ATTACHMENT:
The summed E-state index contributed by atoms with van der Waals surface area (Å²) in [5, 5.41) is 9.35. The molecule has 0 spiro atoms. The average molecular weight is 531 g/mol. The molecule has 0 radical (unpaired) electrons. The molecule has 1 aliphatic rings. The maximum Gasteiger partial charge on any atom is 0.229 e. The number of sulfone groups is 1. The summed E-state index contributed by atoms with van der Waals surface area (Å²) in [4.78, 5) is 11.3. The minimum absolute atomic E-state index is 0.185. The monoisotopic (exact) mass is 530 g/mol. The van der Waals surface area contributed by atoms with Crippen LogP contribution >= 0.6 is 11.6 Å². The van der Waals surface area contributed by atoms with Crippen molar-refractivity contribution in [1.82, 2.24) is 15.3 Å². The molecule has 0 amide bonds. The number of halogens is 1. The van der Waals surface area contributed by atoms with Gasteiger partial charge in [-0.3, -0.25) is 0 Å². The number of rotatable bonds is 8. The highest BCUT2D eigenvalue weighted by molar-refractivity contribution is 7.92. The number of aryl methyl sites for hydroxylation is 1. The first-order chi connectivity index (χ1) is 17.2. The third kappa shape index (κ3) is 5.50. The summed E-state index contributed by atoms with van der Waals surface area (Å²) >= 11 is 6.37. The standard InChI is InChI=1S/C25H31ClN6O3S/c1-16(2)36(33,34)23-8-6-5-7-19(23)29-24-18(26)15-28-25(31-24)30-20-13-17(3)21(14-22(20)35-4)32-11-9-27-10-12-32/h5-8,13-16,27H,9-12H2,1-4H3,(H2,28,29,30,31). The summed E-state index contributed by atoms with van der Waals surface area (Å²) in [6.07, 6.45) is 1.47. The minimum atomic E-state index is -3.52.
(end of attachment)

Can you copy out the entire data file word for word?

The summed E-state index contributed by atoms with van der Waals surface area (Å²) in [5, 5.41) is 9.35. The molecule has 0 spiro atoms. The average molecular weight is 531 g/mol. The molecule has 0 radical (unpaired) electrons. The molecule has 1 aliphatic rings. The maximum Gasteiger partial charge on any atom is 0.229 e. The number of sulfone groups is 1. The summed E-state index contributed by atoms with van der Waals surface area (Å²) in [4.78, 5) is 11.3. The minimum absolute atomic E-state index is 0.185. The monoisotopic (exact) mass is 530 g/mol. The van der Waals surface area contributed by atoms with Crippen LogP contribution >= 0.6 is 11.6 Å². The van der Waals surface area contributed by atoms with Crippen molar-refractivity contribution in [1.82, 2.24) is 15.3 Å². The molecule has 0 amide bonds. The number of halogens is 1. The van der Waals surface area contributed by atoms with Gasteiger partial charge in [-0.3, -0.25) is 0 Å². The number of rotatable bonds is 8. The highest BCUT2D eigenvalue weighted by molar-refractivity contribution is 7.92. The number of aryl methyl sites for hydroxylation is 1. The first-order chi connectivity index (χ1) is 17.2. The third kappa shape index (κ3) is 5.50. The summed E-state index contributed by atoms with van der Waals surface area (Å²) >= 11 is 6.37. The standard InChI is InChI=1S/C25H31ClN6O3S/c1-16(2)36(33,34)23-8-6-5-7-19(23)29-24-18(26)15-28-25(31-24)30-20-13-17(3)21(14-22(20)35-4)32-11-9-27-10-12-32/h5-8,13-16,27H,9-12H2,1-4H3,(H2,28,29,30,31). The summed E-state index contributed by atoms with van der Waals surface area (Å²) in [6.07, 6.45) is 1.47. The minimum atomic E-state index is -3.52.